Impact of Biofield Treatment on Growth and Yield of Lettuce and Tomato

Journal: Australian Journal of Basic and Applied Sciences PDF  

Published: 2012 Volume: 6 Issue: 10 Pages: 100-105

DOI: Not Available ISSN: 1991-8178

Authors: Vishal Shinde, Frank Sances, Shrikant Patil and Amy Spence

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Abstract

Recent studies report the effect of biofield treatment on changes in structural characteristics of organic and inorganic matter, on cancer cells in vitro and on overall plant development. This study tested the impact of the same treatment applied to lettuce and tomato seeds and transplants (Lactuca sativa var. capitata and Lycopersiconesculentum var. Roma) in commercial plantings with and without fertilizers and pesticides, in relation to yield, quality, and pest inhibition. Treated lettuce plants with fertilizer and pesticide applications were more vigorous, exhibited less incidence of soil-borne fungal wilt, and subsequent yield was statistically greater 43% compared to untreated plants. Treated plants with no fertilizer or pesticide applications in the field behaved similarly to untreated plants that received routine fertilizer and pest control inputs. Similarly, fertilizer applied and fertilizer non-applied treated tomato plants exhibited a 25% and 31% increase in total observable yields respectively. Treated tomato and lettuce plants also measured higher in total leaf tissue chlorophyll content. The combination of biofield treatment along with administration of chemical additives demonstrated the best results with statistically increased yields and higher pest resistance in both test cropping systems. The specific mechanisms that lead to these preliminary results have yet to be determined.

Conclusion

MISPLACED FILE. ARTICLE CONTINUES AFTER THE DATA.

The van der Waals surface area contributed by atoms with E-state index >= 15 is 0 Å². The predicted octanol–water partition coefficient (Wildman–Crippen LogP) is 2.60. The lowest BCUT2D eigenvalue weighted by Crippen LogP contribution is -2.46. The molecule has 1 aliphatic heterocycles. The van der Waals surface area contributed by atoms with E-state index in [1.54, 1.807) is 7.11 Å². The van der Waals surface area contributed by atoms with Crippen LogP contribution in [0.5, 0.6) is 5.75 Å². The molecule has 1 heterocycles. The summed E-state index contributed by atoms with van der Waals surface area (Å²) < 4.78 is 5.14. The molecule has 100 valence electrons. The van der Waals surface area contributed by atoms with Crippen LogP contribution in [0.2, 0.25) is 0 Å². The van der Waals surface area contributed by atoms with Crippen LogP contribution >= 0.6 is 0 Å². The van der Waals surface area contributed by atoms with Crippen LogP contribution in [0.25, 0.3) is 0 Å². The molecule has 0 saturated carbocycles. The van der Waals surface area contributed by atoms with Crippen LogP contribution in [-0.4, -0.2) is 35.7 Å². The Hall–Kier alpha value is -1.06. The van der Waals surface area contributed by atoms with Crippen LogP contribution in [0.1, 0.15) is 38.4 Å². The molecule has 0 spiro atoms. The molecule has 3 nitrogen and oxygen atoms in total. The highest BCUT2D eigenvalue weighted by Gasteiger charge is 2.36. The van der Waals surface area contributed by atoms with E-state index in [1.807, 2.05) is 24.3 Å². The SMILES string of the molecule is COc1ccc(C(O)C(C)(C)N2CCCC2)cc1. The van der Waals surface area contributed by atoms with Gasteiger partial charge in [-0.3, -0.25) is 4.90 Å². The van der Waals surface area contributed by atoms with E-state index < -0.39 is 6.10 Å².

Statistically significant differences of agronomic parameters were here seen between biofield treated versus untreatedleafy vegetable and fruiting vegetable crops.In the case of lettuce, a leafy green crop, where true botanical maturity is never reached, the benefits of these treatments included higher percent survivorship of plant stands in disease infested soil, improved color in plant vigor, and overall yields.In the case of tomatoes, a fruiting vegetable, where botanical maturation followed anthesis, plant growth and color were improved which also resulted in higher fruit yields from treated plants.These differences were statistically significant with 95% confidence using means differenceone-way analysis of variance and Fisher's Least Significant Difference test.However, while adequately replicated statistically, these studies still represent a single test at a single site for each crop for the 2011 season. Nevertheless, they support the multiple year results on Alphonso mangos previously described. The current systematic studies of two crops show that biofield energies applied along with normal scientific treatments are able to produce healthier plants and higher yield.